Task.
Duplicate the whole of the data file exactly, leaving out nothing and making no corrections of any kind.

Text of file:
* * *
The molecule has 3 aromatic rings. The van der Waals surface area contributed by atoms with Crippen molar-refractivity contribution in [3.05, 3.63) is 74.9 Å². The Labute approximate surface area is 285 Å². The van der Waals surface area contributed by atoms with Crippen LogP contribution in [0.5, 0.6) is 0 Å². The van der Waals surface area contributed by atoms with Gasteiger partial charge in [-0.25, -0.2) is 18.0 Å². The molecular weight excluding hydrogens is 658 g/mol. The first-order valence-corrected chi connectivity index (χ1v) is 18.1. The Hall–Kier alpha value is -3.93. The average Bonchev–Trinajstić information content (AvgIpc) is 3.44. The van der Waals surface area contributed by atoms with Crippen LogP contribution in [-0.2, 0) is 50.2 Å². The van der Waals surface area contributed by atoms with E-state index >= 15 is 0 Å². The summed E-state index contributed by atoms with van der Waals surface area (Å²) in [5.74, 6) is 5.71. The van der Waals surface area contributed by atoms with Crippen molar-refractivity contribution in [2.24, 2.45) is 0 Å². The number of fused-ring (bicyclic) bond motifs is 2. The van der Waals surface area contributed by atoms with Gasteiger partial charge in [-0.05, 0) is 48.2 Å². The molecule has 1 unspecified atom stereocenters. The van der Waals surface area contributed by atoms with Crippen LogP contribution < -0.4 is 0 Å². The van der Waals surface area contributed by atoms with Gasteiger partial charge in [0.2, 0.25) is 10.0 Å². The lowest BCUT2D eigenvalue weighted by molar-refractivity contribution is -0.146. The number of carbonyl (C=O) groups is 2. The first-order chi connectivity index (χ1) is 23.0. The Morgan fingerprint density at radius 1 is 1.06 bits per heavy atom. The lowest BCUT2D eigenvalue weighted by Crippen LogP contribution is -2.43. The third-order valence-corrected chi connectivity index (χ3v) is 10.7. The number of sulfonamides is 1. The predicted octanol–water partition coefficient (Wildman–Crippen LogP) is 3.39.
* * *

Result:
The molecule has 3 aromatic rings. The van der Waals surface area contributed by atoms with Crippen molar-refractivity contribution in [3.05, 3.63) is 74.9 Å². The Labute approximate surface area is 285 Å². The van der Waals surface area contributed by atoms with Crippen LogP contribution in [0.5, 0.6) is 0 Å². The van der Waals surface area contributed by atoms with Gasteiger partial charge in [-0.25, -0.2) is 18.0 Å². The molecular weight excluding hydrogens is 658 g/mol. The first-order valence-corrected chi connectivity index (χ1v) is 18.1. The Hall–Kier alpha value is -3.93. The average Bonchev–Trinajstić information content (AvgIpc) is 3.44. The van der Waals surface area contributed by atoms with Crippen LogP contribution in [-0.2, 0) is 50.2 Å². The van der Waals surface area contributed by atoms with E-state index >= 15 is 0 Å². The summed E-state index contributed by atoms with van der Waals surface area (Å²) in [5.74, 6) is 5.71. The van der Waals surface area contributed by atoms with Crippen molar-refractivity contribution in [2.24, 2.45) is 0 Å². The number of fused-ring (bicyclic) bond motifs is 2. The van der Waals surface area contributed by atoms with Gasteiger partial charge in [-0.05, 0) is 48.2 Å². The molecule has 1 unspecified atom stereocenters. The van der Waals surface area contributed by atoms with Crippen LogP contribution < -0.4 is 0 Å². The van der Waals surface area contributed by atoms with Gasteiger partial charge in [0.2, 0.25) is 10.0 Å². The lowest BCUT2D eigenvalue weighted by molar-refractivity contribution is -0.146. The number of carbonyl (C=O) groups is 2. The first-order chi connectivity index (χ1) is 23.0. The Morgan fingerprint density at radius 1 is 1.06 bits per heavy atom. The lowest BCUT2D eigenvalue weighted by Crippen LogP contribution is -2.43. The third-order valence-corrected chi connectivity index (χ3v) is 10.7. The number of sulfonamides is 1. The predicted octanol–water partition coefficient (Wildman–Crippen LogP) is 3.39.